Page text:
To use Travis CI, therefore, we have to publish our plugin on GitHub. Go ahead and do that now. Feel free to refer to mine.

Thanks to WP-CLI, we already have it set up in our plugin, courtesy of the .travis.yml file.

I would like to mention that I adhere not to WordPress coding standards, but rather to PHP Standards Recommendations, and my plugins require at least PHP 5.4. In order for my builds not to fail, I had to replace their matrix with the following in .travis.yml file.

        - php: 7.1
        env: WP_VERSION=latest
        - php: 7.0
        env: WP_VERSION=latest
        - php: 5.6
        env: WP_VERSION=latest
        - php: 5.6
        env: WP_VERSION=trunk
        - php: 5.5
        env: WP_VERSION=latest
        - php: 5.4
        env: WP_VERSION=latest

Head over to Travis CI and sign in with your GitHub account. Follow the on-screen guide to add your GitHub repository.

After account synchronization with GitHub, scroll to your plugin’s repository and activate.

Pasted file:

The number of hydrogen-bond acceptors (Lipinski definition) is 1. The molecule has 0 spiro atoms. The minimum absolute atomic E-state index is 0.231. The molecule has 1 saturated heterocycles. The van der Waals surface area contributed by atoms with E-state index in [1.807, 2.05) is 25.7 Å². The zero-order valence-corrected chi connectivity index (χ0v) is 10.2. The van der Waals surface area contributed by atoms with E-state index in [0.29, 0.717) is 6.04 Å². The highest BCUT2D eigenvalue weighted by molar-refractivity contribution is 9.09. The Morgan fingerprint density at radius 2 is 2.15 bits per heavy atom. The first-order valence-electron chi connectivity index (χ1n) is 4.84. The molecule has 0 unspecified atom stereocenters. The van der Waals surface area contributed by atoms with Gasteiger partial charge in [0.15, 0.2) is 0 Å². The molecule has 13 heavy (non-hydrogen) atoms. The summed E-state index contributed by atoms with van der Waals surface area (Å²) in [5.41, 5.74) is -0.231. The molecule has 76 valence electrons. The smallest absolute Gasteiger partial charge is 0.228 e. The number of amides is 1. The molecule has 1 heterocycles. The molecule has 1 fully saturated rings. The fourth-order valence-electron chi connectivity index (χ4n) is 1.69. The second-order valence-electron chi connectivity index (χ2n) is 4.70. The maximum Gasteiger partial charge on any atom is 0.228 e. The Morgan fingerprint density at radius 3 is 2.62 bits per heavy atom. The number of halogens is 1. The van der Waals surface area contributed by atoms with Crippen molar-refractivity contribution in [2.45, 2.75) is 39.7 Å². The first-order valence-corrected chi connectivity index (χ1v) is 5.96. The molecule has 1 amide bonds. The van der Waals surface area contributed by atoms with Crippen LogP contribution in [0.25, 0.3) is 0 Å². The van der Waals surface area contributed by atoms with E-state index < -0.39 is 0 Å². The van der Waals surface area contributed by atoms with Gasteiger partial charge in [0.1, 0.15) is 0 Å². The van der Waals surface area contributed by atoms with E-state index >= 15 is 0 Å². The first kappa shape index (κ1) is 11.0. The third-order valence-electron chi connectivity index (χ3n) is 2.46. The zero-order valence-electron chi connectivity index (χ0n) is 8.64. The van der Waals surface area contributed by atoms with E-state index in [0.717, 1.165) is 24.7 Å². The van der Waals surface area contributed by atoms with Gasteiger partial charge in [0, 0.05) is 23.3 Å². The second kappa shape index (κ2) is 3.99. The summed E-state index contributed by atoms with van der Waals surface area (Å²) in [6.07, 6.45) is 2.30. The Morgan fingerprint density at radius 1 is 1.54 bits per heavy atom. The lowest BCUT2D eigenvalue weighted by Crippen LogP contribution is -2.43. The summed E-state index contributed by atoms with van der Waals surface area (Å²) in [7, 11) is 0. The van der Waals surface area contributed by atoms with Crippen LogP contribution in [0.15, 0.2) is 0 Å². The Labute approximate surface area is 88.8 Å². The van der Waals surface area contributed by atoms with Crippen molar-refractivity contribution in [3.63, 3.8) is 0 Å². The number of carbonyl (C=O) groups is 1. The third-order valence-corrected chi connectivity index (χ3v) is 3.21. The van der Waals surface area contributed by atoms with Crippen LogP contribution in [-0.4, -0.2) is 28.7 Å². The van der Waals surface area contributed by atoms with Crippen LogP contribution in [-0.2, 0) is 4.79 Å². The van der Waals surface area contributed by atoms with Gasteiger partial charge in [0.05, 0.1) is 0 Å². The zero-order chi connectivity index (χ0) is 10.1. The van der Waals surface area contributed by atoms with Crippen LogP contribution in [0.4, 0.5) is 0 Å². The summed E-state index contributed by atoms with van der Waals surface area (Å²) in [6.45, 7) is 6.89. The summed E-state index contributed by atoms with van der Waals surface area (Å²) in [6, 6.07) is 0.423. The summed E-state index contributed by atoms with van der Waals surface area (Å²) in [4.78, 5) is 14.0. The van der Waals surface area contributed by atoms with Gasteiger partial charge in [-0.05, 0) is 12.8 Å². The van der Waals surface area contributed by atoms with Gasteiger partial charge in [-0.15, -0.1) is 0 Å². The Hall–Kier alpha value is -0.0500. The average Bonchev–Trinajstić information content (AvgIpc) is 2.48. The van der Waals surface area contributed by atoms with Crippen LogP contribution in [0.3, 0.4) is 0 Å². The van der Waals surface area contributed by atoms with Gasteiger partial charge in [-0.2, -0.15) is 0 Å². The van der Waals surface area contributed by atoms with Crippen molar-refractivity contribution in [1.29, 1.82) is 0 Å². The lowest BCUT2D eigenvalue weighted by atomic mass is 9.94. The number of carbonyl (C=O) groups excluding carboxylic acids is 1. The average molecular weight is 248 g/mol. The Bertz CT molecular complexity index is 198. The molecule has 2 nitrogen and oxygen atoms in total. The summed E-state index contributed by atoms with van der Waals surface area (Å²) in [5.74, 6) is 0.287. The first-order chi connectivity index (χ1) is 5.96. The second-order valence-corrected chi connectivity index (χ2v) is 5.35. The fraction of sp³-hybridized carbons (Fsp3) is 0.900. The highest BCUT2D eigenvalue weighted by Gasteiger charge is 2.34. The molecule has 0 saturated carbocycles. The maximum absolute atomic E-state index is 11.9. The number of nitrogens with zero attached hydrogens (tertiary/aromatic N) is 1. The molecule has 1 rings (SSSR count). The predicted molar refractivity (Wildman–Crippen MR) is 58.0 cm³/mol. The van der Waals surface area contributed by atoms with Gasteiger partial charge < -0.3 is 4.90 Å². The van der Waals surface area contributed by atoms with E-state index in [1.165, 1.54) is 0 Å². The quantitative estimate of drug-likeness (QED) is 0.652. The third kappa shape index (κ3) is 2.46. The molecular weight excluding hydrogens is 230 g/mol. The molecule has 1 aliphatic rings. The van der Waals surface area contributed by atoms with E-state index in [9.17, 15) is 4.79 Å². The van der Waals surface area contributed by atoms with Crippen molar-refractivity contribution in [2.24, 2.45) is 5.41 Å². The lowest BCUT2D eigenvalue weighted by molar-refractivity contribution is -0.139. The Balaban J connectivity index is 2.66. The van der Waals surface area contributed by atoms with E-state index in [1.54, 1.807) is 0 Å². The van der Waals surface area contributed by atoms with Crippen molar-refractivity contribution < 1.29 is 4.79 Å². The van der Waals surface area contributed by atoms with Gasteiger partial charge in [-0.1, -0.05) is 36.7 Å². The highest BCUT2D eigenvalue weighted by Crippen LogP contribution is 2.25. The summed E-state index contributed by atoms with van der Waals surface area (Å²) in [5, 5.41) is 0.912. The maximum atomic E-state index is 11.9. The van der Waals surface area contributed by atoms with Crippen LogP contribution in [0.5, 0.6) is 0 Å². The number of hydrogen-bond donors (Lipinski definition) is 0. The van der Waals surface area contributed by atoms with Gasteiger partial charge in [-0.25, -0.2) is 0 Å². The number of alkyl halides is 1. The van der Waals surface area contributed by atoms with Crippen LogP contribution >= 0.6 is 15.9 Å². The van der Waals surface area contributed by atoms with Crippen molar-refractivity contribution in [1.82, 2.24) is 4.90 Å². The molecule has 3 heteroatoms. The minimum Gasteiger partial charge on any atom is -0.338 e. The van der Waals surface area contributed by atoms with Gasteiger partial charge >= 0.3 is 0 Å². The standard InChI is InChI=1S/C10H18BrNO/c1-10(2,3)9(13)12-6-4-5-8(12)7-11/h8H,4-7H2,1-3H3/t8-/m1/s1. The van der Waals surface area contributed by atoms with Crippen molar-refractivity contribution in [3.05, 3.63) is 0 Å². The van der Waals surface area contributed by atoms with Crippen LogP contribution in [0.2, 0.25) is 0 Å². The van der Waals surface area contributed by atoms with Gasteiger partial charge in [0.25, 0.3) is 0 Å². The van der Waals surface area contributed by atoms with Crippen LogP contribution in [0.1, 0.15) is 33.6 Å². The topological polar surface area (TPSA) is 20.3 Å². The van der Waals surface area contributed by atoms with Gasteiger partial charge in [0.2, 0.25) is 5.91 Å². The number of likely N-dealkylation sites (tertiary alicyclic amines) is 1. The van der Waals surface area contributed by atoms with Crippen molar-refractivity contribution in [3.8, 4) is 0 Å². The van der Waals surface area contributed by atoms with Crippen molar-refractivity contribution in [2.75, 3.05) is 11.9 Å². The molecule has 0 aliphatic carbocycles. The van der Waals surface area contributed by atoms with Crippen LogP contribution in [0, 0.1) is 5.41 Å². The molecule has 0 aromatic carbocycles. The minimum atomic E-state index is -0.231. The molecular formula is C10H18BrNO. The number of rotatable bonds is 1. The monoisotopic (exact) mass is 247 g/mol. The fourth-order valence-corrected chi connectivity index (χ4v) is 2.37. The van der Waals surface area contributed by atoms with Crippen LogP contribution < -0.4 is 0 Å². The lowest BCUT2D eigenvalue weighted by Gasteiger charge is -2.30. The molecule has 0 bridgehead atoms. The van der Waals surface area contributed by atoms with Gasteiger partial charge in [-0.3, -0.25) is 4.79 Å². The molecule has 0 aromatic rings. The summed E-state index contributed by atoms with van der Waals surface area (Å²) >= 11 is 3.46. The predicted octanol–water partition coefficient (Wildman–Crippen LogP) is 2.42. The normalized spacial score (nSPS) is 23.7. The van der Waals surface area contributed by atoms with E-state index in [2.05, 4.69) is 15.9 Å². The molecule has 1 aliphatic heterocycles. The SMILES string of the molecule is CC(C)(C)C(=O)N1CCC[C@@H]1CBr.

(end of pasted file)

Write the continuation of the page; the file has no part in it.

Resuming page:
Setting up Travis CI repository
Setting up Travis CI repository (Large preview)

The next time you make a code change and push to GitHub, a build will be triggered on Travis CI.

Travis CI build result (Large preview)

I’ve made available a successful build result for your viewing pleasure.

Wrapping Up

It's no secret that a lot of developers, not just WordPress ones, do not write tests for their projects because they don't know about them. Even some of the experienced and advanced among us don't apparently because they consider it a waste of time.

Granted, setting up automated testing can be boring and time-consuming. Nevertheless, it's an investment that will ensure that few or no bugs creep into your software, thereby saving you the time and resources (including financial) that bugs in your software would have cost you.

Always write a test before implementing a feature, so that you don't forget or feel lazy to do it after the feature has been implemented.

I hope you now recognize the importance of writing tests and how to start writing one for your own WordPress plugin.

If you have any questions or comments, please let me know in the comments section.

Further Reading

Smashing Editorial (mc, ra, al, il, mrn)